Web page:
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Tuesday

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“Stay out of the hot sun,” he said, snatching his newspaper from the counter with authority, while his slow limp out the door into the frigid November morning revealed his age. A cane, perhaps out of forgetfulness, was left leaning against the magazine rack. He wouldn’t get far without noticing, but it would be days before pride would be defeated by old limbs and a tired body. Safely behind the counter, a note attached is scribbled belongs to the man who says “stay out of the hot sun.” They would know.

Fridays are busy. Teenagers bustle in and out, gathering snacks to sneak into the movies. Red Bull and energy shots are bought in preparation for all-nighters at sleepovers. Saturdays are more of the same. Even Sundays can be hectic. There’s a turnstile of people stopping in after church or giggling while they print their photos from Friday night. Weekends bring in characters: people who hide their cats under their trench coats and ask you to watch their young children while they get their wallets out of their car.

But it’s a Tuesday. School
supplies are on sale and it is obvious just which money savvy young mothers will be making an appearance today. This week’s circular is at the ready, opened to page four. Notebooks, folders, and pencils painted with unicorns and Spiderman are purchased, while the mud brown store brand binders are left behind, destined for the clearance rack that will delight single dads who rush in three days into the school year.

“Give me three twenty-dollar tickets,” a scratchy voice barks. She scratches them by the photo-copier; out of the way, but close enough to the counter for when she runs out of empty hope to scratch. She wins thirty dollars and spends forty more. This tradeoff is familiar, and the exchange of small winnings and bigger spending will continue for some time.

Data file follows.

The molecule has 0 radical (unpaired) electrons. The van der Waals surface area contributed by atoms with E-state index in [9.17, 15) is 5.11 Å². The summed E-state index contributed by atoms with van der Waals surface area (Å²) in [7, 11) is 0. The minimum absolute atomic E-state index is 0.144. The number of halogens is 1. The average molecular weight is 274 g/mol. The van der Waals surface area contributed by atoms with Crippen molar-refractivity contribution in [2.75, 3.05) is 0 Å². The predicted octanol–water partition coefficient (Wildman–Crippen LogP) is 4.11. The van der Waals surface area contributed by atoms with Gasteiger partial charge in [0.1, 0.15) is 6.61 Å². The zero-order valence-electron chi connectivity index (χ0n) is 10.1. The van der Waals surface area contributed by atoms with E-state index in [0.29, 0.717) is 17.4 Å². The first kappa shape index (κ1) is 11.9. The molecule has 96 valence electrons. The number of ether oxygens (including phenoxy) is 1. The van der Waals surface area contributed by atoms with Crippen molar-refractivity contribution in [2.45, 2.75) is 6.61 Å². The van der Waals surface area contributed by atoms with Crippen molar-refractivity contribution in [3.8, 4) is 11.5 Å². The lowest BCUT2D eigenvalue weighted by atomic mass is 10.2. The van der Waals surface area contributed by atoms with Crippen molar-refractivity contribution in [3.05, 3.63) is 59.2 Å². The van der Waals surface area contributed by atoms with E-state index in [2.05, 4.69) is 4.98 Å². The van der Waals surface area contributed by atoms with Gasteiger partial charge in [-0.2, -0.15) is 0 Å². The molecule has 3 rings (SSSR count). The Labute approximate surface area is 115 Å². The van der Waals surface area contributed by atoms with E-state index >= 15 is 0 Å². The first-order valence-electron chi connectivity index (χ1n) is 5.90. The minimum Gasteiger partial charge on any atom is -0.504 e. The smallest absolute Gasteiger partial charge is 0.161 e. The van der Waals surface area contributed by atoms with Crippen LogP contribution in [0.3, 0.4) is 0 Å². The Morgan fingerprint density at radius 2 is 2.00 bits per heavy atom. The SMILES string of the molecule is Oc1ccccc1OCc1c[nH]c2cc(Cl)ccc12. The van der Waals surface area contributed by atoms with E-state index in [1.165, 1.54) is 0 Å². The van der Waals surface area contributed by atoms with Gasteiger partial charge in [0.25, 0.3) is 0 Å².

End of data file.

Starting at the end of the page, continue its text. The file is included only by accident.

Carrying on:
The inevitable complaint comes soon enough.

“Isn’t this supposed to be a dollar off?” She even presents the sale tag that was neatly placed under the item earlier this morning. She compares the tag to her receipt and the confusion overwhelms her hard face, and that confusion turns to anger when the circular, open to just the right page, is presented before her, explaining that it is a rebate and that she won’t be getting that dollar for weeks. It’s a rip off and she is happy to take her business elsewhere. That is, until batteries go on sale and she is right back at the counter, asking “how have you been?”

“Another.” A twenty dollar bill is thrown down, replaced by yet another twenty dollar ticket.

And it’s at his point in the day when someone is actually pleased with a lottery ticket. An older woman, smiling, boasts “I’ve never played the lottery in my life. The other night I thought ‘what the heck’ and I bought a ticket.” A five hundred dollar winner. It takes a while to gather the money, but she’s happy to wait.

“You know what; give me three tickets for tonight’s game. I might as well, right?” She leaves with her tickets in hand, but she’ll lose, and she won’t play again. The man who left his cane will wait for a while, but eventually he will come to retrieve it. The woman who always argues over prices will avoid the store out of stubbornness, but even she can’t stay away from a good deal.

“Give me three tickets for tonight’s game,” a familiar voice echoes.





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